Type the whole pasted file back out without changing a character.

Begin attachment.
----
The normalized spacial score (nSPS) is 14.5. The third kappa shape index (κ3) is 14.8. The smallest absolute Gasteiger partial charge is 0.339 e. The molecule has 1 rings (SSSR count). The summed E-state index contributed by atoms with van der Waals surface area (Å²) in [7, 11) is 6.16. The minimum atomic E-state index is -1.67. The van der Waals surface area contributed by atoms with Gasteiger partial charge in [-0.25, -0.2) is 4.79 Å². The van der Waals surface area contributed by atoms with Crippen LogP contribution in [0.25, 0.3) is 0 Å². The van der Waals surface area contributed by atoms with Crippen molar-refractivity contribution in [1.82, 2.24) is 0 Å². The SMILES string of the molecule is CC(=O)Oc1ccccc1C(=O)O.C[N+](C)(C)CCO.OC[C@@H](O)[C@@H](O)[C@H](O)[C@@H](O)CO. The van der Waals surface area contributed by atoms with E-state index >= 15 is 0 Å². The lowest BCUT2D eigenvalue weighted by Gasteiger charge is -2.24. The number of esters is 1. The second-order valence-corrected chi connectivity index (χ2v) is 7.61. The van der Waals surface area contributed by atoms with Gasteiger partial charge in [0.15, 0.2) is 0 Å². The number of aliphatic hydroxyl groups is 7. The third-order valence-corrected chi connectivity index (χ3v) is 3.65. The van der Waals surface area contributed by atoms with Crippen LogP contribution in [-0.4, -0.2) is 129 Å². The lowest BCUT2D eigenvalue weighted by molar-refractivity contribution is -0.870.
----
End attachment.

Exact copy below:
The normalized spacial score (nSPS) is 14.5. The third kappa shape index (κ3) is 14.8. The smallest absolute Gasteiger partial charge is 0.339 e. The molecule has 1 rings (SSSR count). The summed E-state index contributed by atoms with van der Waals surface area (Å²) in [7, 11) is 6.16. The minimum atomic E-state index is -1.67. The van der Waals surface area contributed by atoms with Gasteiger partial charge in [-0.25, -0.2) is 4.79 Å². The van der Waals surface area contributed by atoms with Crippen LogP contribution in [0.25, 0.3) is 0 Å². The van der Waals surface area contributed by atoms with Crippen molar-refractivity contribution in [1.82, 2.24) is 0 Å². The SMILES string of the molecule is CC(=O)Oc1ccccc1C(=O)O.C[N+](C)(C)CCO.OC[C@@H](O)[C@@H](O)[C@H](O)[C@@H](O)CO. The van der Waals surface area contributed by atoms with E-state index >= 15 is 0 Å². The lowest BCUT2D eigenvalue weighted by Gasteiger charge is -2.24. The number of esters is 1. The second-order valence-corrected chi connectivity index (χ2v) is 7.61. The van der Waals surface area contributed by atoms with Gasteiger partial charge in [0.15, 0.2) is 0 Å². The number of aliphatic hydroxyl groups is 7. The third-order valence-corrected chi connectivity index (χ3v) is 3.65. The van der Waals surface area contributed by atoms with Crippen LogP contribution in [-0.4, -0.2) is 129 Å². The lowest BCUT2D eigenvalue weighted by molar-refractivity contribution is -0.870.